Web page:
Resource deprived. We hear zone commanders telling their firefighters at morning briefings that the SQF Fire is a resource deprived fire. “Do not depend on getting more today; plan your day with the resources you have.” In other words, Incident Command would like to be ordering more resources but with the amount of fires burning they just aren’t available.
Firefighting resources include at any given time during a fire like the SQF Complex: engines, water tenders, helicopters, air tankers, support and spotter aircraft, boots on the ground like hand crews often dropped into hotspots at the most dangerous parts of the fire, support personnel, dozers, trucks, vehicles to transport all the teams of emergency services; it’s nearly impossible to list everything unless you are the finance officer at Incident Command and are in charge of paying for this firefighting army.
So what does resource deprived mean to the firefighters waging the backbreaking work trying to contain an out of control monster. It means cabins and summer homes lost on the SQFComplex (148 so far at places like Alpine Village, Sequoia Crest, Cedar Slope) and forest infrastructure and facilities also lost to the fire like the Jordan Peak Lookout.
With the unprecedented amount of heat being released from the burning fuels, there’s no telling what if any of these burned out properties could have been spared if all the resources fighting fires in California could have been deployed on the SQF Complex. Remarkably, there have been no deaths; 15 injuries and numerous close calls.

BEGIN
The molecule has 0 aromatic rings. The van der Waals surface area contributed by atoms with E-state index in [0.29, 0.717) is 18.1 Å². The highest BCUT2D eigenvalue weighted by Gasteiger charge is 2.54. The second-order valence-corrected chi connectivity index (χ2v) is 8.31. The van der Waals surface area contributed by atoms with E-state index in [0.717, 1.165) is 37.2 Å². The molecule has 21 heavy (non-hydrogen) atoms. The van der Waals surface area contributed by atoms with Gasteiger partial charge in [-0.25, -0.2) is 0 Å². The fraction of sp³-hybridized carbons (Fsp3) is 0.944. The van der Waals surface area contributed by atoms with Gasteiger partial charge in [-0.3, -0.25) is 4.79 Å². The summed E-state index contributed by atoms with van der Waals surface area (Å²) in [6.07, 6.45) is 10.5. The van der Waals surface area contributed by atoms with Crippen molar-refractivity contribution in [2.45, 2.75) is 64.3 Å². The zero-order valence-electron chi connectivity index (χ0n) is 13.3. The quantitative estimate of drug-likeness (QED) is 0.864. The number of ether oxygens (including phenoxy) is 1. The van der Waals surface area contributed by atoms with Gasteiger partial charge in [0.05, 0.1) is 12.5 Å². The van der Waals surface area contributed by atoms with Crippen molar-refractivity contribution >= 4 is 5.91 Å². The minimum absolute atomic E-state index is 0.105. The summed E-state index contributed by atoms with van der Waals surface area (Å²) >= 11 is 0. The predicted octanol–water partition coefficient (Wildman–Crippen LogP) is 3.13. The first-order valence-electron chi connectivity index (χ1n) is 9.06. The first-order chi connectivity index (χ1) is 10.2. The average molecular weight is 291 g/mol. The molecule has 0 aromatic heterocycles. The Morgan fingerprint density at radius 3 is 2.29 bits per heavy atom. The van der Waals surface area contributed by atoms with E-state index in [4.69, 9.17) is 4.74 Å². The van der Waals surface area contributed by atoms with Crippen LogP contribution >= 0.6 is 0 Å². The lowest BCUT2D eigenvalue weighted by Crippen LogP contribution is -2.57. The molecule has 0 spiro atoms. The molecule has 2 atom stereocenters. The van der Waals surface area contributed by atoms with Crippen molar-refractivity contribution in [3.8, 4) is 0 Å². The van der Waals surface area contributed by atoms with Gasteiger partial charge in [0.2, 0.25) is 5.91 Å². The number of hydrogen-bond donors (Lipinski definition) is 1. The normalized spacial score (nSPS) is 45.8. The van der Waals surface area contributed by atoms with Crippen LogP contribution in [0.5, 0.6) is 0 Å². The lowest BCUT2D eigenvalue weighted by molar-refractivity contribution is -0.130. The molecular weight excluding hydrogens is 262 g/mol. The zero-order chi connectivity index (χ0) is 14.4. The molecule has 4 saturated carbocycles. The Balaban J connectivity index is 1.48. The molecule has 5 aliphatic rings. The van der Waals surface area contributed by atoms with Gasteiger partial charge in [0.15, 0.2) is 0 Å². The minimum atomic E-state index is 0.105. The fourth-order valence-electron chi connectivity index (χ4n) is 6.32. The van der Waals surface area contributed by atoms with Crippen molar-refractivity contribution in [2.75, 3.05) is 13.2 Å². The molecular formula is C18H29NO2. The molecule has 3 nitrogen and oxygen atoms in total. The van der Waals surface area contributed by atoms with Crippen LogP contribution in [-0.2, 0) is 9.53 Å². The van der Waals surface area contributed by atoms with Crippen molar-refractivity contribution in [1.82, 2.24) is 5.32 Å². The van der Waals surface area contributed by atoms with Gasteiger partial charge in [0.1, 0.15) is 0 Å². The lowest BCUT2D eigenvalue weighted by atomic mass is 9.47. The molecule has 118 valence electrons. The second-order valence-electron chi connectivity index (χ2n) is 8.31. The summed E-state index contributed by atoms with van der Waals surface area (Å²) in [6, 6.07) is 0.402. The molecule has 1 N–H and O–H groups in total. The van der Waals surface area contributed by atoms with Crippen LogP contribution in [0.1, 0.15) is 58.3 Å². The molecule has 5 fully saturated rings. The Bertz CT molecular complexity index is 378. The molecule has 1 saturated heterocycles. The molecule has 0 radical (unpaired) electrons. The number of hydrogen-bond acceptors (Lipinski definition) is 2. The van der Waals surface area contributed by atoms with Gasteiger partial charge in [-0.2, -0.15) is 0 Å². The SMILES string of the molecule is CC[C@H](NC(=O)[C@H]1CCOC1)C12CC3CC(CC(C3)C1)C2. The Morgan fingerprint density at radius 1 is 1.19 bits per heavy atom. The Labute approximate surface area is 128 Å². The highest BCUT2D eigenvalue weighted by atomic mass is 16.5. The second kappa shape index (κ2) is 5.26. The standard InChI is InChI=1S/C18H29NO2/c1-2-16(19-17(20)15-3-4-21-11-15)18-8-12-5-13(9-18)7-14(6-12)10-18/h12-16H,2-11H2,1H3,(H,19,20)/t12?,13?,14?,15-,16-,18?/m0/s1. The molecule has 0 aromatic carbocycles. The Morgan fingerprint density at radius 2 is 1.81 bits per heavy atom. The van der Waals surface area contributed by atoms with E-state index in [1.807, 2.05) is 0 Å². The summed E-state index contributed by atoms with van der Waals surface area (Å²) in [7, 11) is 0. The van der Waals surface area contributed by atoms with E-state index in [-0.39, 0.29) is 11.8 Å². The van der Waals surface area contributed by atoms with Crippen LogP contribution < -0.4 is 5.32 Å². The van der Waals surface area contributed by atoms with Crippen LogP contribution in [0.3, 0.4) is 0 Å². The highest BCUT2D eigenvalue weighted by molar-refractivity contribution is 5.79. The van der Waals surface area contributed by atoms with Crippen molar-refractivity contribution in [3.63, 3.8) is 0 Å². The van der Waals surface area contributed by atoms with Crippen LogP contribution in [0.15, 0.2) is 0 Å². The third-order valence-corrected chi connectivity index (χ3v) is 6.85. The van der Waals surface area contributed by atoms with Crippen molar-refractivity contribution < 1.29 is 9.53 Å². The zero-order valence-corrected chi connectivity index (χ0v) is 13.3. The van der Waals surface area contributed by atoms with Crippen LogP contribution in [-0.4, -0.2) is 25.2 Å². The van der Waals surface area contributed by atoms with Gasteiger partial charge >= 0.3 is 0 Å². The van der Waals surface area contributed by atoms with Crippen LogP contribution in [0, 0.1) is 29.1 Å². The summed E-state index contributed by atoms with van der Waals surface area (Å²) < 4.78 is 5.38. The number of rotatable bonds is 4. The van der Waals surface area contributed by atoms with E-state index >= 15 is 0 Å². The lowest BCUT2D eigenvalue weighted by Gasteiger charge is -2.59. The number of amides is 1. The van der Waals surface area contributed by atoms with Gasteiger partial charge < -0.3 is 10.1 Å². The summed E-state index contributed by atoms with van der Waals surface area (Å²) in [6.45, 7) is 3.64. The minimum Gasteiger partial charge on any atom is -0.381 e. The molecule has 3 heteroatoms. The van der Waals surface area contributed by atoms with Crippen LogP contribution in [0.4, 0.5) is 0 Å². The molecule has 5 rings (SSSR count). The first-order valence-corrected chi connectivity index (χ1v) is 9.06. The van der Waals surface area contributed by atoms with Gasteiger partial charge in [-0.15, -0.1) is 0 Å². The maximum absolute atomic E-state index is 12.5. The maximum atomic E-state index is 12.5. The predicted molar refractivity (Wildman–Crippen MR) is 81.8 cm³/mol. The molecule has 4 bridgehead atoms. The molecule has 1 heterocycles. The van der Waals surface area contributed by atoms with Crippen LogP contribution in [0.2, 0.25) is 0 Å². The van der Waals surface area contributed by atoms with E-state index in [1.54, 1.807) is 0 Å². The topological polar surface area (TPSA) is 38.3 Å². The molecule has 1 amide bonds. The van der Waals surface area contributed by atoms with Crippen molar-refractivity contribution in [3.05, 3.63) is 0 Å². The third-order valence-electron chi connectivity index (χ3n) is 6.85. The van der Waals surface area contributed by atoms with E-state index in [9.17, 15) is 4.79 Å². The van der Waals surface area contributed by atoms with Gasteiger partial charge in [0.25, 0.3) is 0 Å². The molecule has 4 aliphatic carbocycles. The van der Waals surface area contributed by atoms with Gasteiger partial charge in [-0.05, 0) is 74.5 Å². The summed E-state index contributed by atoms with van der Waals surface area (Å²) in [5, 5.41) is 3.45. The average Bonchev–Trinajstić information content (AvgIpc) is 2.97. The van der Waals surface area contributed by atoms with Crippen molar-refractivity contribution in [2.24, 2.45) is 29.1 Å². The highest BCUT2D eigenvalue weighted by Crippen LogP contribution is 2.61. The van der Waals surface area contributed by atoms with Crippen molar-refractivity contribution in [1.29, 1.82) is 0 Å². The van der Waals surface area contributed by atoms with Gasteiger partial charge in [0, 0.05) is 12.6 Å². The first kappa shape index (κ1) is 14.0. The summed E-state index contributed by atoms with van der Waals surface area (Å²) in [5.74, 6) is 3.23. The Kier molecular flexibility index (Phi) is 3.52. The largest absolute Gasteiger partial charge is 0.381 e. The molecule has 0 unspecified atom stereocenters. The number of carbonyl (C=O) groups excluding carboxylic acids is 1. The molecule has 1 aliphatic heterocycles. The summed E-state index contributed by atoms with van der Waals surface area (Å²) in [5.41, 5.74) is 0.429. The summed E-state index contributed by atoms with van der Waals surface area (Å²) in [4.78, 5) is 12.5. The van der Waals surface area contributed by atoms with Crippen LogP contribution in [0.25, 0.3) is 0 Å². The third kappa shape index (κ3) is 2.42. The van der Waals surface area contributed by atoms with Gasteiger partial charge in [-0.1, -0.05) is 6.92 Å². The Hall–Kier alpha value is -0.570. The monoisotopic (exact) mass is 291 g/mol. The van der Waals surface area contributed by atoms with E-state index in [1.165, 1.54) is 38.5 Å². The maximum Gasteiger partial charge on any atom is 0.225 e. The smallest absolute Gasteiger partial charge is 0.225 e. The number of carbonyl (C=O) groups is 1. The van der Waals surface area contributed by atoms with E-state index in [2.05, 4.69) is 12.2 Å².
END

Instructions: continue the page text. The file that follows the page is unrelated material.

California Statewide Fire Summary
On Wednesday, September 23, after full containment of the CZU Lightning Complex in Santa Cruz and San Mateo Counties, some additional resources have been made available to battle 26 remaining major wildfires in California. As of September 23, there are over 18,200 firefighters on the frontlines. Firefighters continue to make progress on over two dozen major wildfires, as well as the 22 new initial attack wildfires that were sparked across the State yesterday (September 22).
As of September 23, total personnel working on the SQF Complex Fire is 1,508.
Since the beginning of the year, there have been over 8,000 wildfires that have burned over 3.6 million acres in California. Since August 15, when California’s fire activity accelerated, there have been 26 fatalities and over 6,600 structures destroyed. And now a Fire Watch will be in effect beginning Saturday, September 26. A Fire Watch most often precipitates a Red Flag Warning and there is critical fire weather on the way. Gusty winds, low humidity, and rising temperatures are in the forecast for Northern California and that almost certainly means more fires and more resources needed.
CALFIRE veterans know what’s looming on the horizon is the southern California fire season driven by the Devil Winds, also known as the Santa Anas. Where will California get the resources to hold the line against all these fires? That question was posed to Assemblyman Jim Patterson, California State Assembly District 23 that includes Three Rivers but also the Fresno County communities of Auberry and Shaver Lake currently dealing with Creek Fire.
In this 3RNews video, Assemblyman Patterson said his priority, when he returns to Sacramento after visiting the SQF Complex Fire and the Creek Fire, is to ensure that these firefighting heroes are no longer resource deprived.
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